Obsidian v cpu hungry analogue modeling synths?

edited December 2018 in General chat

It’s very early to judge obsidian, but I’m already falling in love with it. There is one specific aspect of it where I have a small suggestion about which I’d love to hear other people’s thoughts.

As flexible as obsidian is, I suspect many people will end up finding room for occasional use of cpu hungry analogue modeling synths (my personal favorite are DRC (now testing the auv3 beta) and Model 15) alongside obsidian every now and then.

What I’m wondering about is this: am I wrong to suspect that the one area where obsidian stands to gain the most (in comparison with those cpu hungry analogue modelers) is the filter section - e.g. by adding some oversampling options (maybe just on the analogue modeled filter shapes) for special occasions like in the internal Waveshaper effect?

(Where I’m coming from on this: saturation characteristics is a well known area where oversampling pays huge dividends by raising the threshold at which adding saturation introduces harsh aliasing artifacts. (I take it that Matt agrees given that he added oversampling options on the Waveshaper.) I’m not sure, but I suspect that having a similar 4x/8x oversampling option at least on the analogue modeled filter shapes would still keep obsidian way more cpu efficient than loading up a cpu hungry analogue modeling synth, but would go a very long way towards covering more of their territory. The other thing is: being able to pair obsidian’s awesome digital oscillator types with filters that have less noticeable aliasing artifacts when saturating would open the door to so much juicy hybrid territory..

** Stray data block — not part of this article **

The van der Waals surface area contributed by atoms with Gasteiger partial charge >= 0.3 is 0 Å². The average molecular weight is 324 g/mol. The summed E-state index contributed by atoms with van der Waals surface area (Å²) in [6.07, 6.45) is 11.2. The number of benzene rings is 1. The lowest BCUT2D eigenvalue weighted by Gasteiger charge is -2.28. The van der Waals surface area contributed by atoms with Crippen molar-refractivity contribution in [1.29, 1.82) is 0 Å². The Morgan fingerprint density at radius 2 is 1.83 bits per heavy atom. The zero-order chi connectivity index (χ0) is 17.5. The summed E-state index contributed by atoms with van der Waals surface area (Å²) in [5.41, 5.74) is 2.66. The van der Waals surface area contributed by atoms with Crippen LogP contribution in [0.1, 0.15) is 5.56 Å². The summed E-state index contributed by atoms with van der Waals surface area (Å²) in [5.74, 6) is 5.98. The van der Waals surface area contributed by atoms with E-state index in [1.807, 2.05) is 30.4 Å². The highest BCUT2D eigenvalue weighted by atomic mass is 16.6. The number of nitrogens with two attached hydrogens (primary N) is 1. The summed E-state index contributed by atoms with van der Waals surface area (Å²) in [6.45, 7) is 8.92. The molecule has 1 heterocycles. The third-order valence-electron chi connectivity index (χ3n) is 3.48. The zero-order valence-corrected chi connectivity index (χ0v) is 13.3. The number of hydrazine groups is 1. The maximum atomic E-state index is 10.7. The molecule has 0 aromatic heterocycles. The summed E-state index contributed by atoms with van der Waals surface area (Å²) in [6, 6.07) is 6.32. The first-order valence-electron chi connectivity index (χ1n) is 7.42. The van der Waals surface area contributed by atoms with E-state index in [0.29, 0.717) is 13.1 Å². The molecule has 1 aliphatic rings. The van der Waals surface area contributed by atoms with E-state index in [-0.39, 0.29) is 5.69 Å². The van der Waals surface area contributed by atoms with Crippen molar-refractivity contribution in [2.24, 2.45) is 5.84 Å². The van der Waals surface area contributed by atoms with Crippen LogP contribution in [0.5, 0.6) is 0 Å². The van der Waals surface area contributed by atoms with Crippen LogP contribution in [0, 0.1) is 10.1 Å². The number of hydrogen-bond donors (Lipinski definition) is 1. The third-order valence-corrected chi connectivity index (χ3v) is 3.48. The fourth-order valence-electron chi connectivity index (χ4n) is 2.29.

)

Tl; dr: obsidian v hungry analogue modeling beasts: how much further could obsidian go in that territory with oversampling options on the analogue modeled filters?

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Comments

  • But filter is per voice so 8X oversampling would be HUGE on the CPU.
    But the magic on analog synths is for me the audio rate stuff which Obsidian can‘t do (using OSC as modulation source and everything should be running at sample rate).
    But you can „mimic“ some of these distinct analog sounds with filter FX or other workarounds.
    However, Model D, Zeeon and DRC remains the holy 3 for me on iOS for this kind of stuff.

  • @Cinebient @OhWell I kept the Moog Model D and Model 15 on my iPad, as well as several Korg synths simply because you can’t get those sounds anywhere else. I’m content to use them when I need “analog” sound.

    It would be great to have more analog modeling in Obsidian, but I do wonder what that would do to it’s efficiency.

  • @cinebent That’s super interesting about audio rate modulation being the more important thing. Model 15 is also up there for that, no?

    I should clarify, my assumption is that it’s totally fine for there to be uses for synths that aren’t obsidian. Eg: audio rate modulation might be a perfect example of that. My mindset here is: identifying simple ways to expand the wonderful palette obsidian offers with little to no impact on the UI and core design.

    Just out of curiosity, do you know how much oversampling eg DRC and eg Model D (heck, animoog too) are doing in the filters section? I do realize that filte oversampling per voice is a big cpu hog, but my thought was that for the special occasions where people want sounds that rely on filter saturation + resonance with low harsh artifacts, turning on oversampling in an obsidian filter would remain more cpu efficient than eg firing up DRC or a Model D..